Field School: Historic battlefield as their summer classroom, students learn about archaeology, public history

Field School: Historic battlefield as their summer classroom, students learn about archaeology, public history

Rowan anthropology major Julie Foy (right), a student in the Field School at Red Bank Battlefield Park, examines some finds with A.J. Kelley, a Gateway High School student. They worked together at a public dig at the park, site of the biggest upset victory by Patriots in the Revolutionary War.

A few inches from the base of the monument honoring Col. Christopher Greene, Brooke Rattay and Quiyana Goodman worked together on their hands and knees—patiently, painstakingly—scraping dirt with pointed trowels. They gathered each small pile of soil with a dustpan and placed it into a five-gallon bucket.

A few feet away, Colin Kinsella and Nathan Wishnick were dumping buckets of soil and moving a wooden screen back and forth at an inspired pace as they sifted for artifacts, learning, inch by inch, how to identify gems from junk.

It was exhausting, dirty work.

But, oh, what fun, they all agreed.

Welcome to the inaugural Field School at Red Bank Battlefield Park, an intensive, six-week summer course where Rowan University students earned three credits to complete a class focused on archaeology and public history.

Red Bank video buttonOfficially titled “Battle Lab: Archaeology and Public History at Red Bank Battlefield Park,” the course brought together 15 students from various majors intent on learning about history, archaeology, material culture and forensic anthropology as they explored the historic battlefield, located in Gloucester County’s National Park.

Hands dirty with history

“Our students literally got to get their hands dirty with history,” said Rowan history professor Jen Janofsky, who co-taught the course with Rowan adjunct Wade Catts, a professional archaeologist trained in culture resource management. The Megan Giordano Fellow in Public History in Rowan’s College of Humanities & Social Sciences, Janofsky is the director of Red Bank Battlefield Park.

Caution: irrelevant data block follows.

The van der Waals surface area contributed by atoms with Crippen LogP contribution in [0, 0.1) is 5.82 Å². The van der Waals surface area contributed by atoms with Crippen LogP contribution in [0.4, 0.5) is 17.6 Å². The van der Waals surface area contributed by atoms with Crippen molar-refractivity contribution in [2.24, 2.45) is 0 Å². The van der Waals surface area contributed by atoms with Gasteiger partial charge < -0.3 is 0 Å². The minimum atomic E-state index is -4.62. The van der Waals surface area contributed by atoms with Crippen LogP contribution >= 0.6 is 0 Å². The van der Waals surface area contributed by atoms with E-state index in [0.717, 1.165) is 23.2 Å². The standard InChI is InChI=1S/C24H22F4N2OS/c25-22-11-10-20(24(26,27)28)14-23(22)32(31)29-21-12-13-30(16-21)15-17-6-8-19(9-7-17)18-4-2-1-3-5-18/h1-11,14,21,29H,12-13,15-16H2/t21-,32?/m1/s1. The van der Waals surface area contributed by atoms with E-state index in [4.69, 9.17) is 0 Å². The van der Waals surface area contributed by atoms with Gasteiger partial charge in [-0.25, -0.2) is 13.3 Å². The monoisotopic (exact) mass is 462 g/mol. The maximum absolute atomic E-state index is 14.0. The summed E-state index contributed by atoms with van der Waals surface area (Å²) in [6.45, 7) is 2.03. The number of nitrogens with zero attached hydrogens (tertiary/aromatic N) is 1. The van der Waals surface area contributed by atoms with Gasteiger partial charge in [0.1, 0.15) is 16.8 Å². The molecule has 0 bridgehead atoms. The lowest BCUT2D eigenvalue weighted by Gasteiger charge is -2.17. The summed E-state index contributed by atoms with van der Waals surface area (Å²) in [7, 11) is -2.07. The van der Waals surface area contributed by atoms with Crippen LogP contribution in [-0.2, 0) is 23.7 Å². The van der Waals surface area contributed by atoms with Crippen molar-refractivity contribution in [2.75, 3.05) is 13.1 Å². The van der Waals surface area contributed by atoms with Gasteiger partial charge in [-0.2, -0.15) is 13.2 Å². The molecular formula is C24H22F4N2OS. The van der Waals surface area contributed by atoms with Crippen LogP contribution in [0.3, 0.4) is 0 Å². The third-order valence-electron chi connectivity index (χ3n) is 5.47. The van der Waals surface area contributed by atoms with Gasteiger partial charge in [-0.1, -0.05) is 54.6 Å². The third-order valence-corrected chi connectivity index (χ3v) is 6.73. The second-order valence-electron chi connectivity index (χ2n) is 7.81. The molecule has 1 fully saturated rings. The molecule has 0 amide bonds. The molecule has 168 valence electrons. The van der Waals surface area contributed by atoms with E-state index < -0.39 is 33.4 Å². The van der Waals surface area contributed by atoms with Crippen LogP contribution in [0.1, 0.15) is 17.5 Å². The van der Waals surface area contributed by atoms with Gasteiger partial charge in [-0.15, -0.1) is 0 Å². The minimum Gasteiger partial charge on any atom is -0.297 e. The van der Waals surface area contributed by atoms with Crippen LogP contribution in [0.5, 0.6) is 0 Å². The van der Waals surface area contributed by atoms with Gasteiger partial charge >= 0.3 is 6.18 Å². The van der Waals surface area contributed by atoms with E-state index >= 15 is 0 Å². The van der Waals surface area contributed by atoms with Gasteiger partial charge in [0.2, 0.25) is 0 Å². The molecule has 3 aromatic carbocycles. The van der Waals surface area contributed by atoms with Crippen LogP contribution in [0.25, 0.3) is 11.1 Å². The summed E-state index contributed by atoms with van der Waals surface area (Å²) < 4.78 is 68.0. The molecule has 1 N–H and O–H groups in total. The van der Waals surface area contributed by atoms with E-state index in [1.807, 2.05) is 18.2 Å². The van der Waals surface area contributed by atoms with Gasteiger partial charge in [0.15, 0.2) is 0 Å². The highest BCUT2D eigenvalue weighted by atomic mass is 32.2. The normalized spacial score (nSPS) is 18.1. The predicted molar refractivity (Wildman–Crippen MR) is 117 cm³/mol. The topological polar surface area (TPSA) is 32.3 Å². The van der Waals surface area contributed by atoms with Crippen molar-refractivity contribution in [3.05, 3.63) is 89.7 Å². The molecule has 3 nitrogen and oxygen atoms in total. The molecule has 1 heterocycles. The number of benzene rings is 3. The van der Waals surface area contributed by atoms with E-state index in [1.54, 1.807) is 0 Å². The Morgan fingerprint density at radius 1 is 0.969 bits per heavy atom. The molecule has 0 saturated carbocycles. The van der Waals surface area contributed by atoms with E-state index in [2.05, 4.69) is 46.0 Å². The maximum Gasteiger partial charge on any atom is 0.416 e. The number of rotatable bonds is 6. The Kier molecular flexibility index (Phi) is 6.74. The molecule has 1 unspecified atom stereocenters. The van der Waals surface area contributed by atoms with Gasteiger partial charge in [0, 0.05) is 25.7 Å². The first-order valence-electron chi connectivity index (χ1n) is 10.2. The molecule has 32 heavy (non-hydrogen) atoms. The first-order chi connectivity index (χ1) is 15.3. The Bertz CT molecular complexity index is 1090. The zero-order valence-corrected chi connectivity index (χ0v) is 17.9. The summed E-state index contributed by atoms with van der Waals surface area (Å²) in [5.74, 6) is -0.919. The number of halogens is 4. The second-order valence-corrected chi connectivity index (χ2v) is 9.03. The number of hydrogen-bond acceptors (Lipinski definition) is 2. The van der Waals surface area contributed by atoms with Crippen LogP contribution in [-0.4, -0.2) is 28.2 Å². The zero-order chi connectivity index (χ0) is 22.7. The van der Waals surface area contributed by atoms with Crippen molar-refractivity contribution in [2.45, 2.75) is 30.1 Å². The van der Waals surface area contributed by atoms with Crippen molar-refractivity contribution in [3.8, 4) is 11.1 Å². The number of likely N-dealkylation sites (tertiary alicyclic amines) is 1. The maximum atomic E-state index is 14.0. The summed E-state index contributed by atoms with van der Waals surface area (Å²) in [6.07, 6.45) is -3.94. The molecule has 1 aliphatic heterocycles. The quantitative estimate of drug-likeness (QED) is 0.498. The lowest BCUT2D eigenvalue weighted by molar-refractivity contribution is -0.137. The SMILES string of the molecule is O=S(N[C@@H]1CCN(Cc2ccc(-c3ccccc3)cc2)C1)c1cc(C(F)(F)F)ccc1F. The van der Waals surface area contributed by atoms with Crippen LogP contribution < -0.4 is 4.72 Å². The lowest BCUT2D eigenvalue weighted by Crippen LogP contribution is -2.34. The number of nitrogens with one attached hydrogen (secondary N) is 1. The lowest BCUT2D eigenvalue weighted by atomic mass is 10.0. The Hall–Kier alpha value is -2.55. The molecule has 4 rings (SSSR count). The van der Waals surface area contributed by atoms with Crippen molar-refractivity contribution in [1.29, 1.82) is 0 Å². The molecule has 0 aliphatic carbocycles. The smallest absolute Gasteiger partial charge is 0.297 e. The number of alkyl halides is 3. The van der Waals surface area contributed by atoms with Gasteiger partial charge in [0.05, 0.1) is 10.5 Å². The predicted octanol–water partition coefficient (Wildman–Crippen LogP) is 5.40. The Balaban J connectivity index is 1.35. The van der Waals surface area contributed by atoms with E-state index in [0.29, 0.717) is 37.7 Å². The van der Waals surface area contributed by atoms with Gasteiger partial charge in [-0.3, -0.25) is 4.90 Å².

The objectives of the course included: understanding archaeological field operations, learning and understanding principles of archaeology and public history, and communicating with the public.

Attending class under a tent on site, students enjoyed guest lectures from heavy hitters in the fields of archaeology and history, kept field journals of their work for each class, completed readings, and wrote research papers.

In the future, they will curate their own exhibits that will be on display at the historic Whitall House, the Quaker homestead at Red Bank.

Each student also was required to volunteer at one of four public archaeology digs at the battlefield this summer. Working side by side members of the public to search for artifacts, they demonstrated their archaeology skills. But they also worked to educate visitors about the battlefield’s rich history…and about the artifacts that were found.

Artifacts discovered during the class included Native American stone projectile points and tools, jasper flakes, and fire crack rocks; pieces of historical ceramics and bottles; musket balls; buttons; buckles; modern pottery; tobacco pipe fragments; and even a toy metal airplane.

‘An incredible space’

Red Bank was the site of the biggest upset victory of the Revolutionary War. On Oct. 22, 1777, Patriot troops, led by Greene, successfully defended the battlefield’s Fort Mercer against Hessian soldiers fighting for the British Crown.

In a battle lasting approximately 45 minutes, the outnumbered but emboldened Continental forces, regiments that included both white and Black soldiers, defeated the Hessians, who suffered heavy casualties.